Going up in smoke: Pakistan’s promises to IMF in doubt

Investors lose confidence while political saga unfolds.

Reuters September 03, 2014


Anti-government protests that have gripped Islamabad since mid-August could throw off course economic reforms Pakistan promised to deliver in return for an International Monetary Fund (IMF) bailout, senior officials said, raising the risk of a sovereign rating downgrade.

The IMF saved Pakistan from possible default last September by agreeing to lend $6.6 billion over three years, conditional on reforms such as a longstanding pledge to privatise loss-making state companies.

There is no suggestion that the assistance, which is disbursed in tranches, is about to dry up.

“The programme is not in jeopardy at the moment,” said a top economic adviser with direct knowledge of talks with the Fund. “The IMF folk think that if we can wrap this crisis up in a week or so, things will remain on course and normal. But if it goes on any longer, then, yes, we will be in trouble.”

Commerce Minister Khurram Dastgir Khan voiced concern that an IMF team had already cancelled a visit to Pakistan because of the protests that turned violent last week as Prime Minister Nawaz Sharif refused to resign. He said more than a year of efforts to fix the economy had ‘gone up in smoke’.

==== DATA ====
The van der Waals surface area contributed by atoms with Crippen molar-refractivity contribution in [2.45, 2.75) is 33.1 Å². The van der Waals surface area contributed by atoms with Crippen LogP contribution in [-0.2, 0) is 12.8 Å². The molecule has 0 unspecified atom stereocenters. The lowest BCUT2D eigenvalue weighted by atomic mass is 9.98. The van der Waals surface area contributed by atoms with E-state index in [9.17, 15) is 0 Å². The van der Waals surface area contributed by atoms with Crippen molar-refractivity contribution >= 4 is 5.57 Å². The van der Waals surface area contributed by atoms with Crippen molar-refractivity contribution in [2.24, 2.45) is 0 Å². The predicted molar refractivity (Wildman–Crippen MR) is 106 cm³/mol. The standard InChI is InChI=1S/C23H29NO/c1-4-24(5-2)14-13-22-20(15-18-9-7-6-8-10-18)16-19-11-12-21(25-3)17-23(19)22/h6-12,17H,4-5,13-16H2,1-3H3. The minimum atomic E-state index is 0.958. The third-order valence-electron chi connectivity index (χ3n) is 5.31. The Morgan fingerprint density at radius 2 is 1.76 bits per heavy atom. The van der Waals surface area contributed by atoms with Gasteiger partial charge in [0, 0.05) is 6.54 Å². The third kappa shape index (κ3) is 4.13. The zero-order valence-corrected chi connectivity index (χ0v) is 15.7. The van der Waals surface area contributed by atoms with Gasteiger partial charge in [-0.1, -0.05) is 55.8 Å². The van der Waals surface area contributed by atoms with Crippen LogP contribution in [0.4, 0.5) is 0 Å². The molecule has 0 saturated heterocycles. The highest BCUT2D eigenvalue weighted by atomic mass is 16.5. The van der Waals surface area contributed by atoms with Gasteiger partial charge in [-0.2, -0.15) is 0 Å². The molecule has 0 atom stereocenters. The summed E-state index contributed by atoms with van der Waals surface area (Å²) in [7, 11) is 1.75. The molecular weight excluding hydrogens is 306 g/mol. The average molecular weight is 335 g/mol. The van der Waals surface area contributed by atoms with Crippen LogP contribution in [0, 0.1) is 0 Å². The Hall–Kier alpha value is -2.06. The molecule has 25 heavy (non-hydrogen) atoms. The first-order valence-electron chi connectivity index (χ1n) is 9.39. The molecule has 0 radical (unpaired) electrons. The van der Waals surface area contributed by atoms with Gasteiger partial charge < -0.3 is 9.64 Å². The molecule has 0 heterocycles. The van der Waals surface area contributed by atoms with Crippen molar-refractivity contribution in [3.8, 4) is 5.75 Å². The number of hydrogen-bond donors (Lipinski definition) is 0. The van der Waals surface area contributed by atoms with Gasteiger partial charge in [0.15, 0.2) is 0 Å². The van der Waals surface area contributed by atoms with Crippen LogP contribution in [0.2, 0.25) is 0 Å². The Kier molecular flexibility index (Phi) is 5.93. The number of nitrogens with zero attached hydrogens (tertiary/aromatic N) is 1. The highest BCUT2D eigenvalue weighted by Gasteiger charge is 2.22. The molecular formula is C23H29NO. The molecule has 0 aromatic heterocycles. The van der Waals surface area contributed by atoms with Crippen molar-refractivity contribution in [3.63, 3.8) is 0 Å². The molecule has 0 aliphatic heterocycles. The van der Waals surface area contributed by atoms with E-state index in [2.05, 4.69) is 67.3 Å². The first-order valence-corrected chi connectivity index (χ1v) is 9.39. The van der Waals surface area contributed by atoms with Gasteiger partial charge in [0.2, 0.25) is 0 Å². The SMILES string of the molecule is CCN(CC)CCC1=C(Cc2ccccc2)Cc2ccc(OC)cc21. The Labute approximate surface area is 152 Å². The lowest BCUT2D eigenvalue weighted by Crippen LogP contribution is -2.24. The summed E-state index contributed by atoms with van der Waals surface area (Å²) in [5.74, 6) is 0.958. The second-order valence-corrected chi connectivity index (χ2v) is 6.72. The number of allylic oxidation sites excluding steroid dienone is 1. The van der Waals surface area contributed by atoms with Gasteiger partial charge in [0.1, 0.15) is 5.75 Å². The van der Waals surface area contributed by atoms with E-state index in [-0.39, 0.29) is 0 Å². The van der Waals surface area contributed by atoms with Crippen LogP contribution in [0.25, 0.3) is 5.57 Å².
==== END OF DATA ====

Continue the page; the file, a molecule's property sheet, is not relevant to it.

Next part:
For now, credit ratings agency Standard & Poor’s is watching events unfold in Islamabad, currently it has given a B- sovereign rating for Pakistan.

Investor confidence melts away

Investors have taken fright over the agitation against Sharif, who won a decisive victory in May 2013 elections, the first democratic transition in Pakistan’s turbulent history.

Since Imran Khan announced on August 5 that his supporters would besiege the capital, the benchmark 100-share Karachi Stock Exchange index has fallen more than 7%, but recovered some of that on Tuesday, and the rupee has lost 3.4% against the dollar.

Two foreign heads of government have cancelled visits to Pakistan due to the protests, and Sharif himself has called off a trip to Turkey. The worry now is that they could ruin a visit this month by Chinese President Xi Jinping.

“We want to set up many energy plants and electricity projects in Pakistan in partnership with Chinese corporations which may also be disrupted.”

Commerce Minister Khan said the bidding process for an energy park of 10 coal power plants has been postponed because investors are unwilling to commit to the country in the current political climate.

“People are living in abject poverty, without education and health and roads and water, but Imran Khan wants power at the centre,” the official said. “These protests have totally botched up our priorities.” 

Published in The Express Tribune, September 3rd, 2014.

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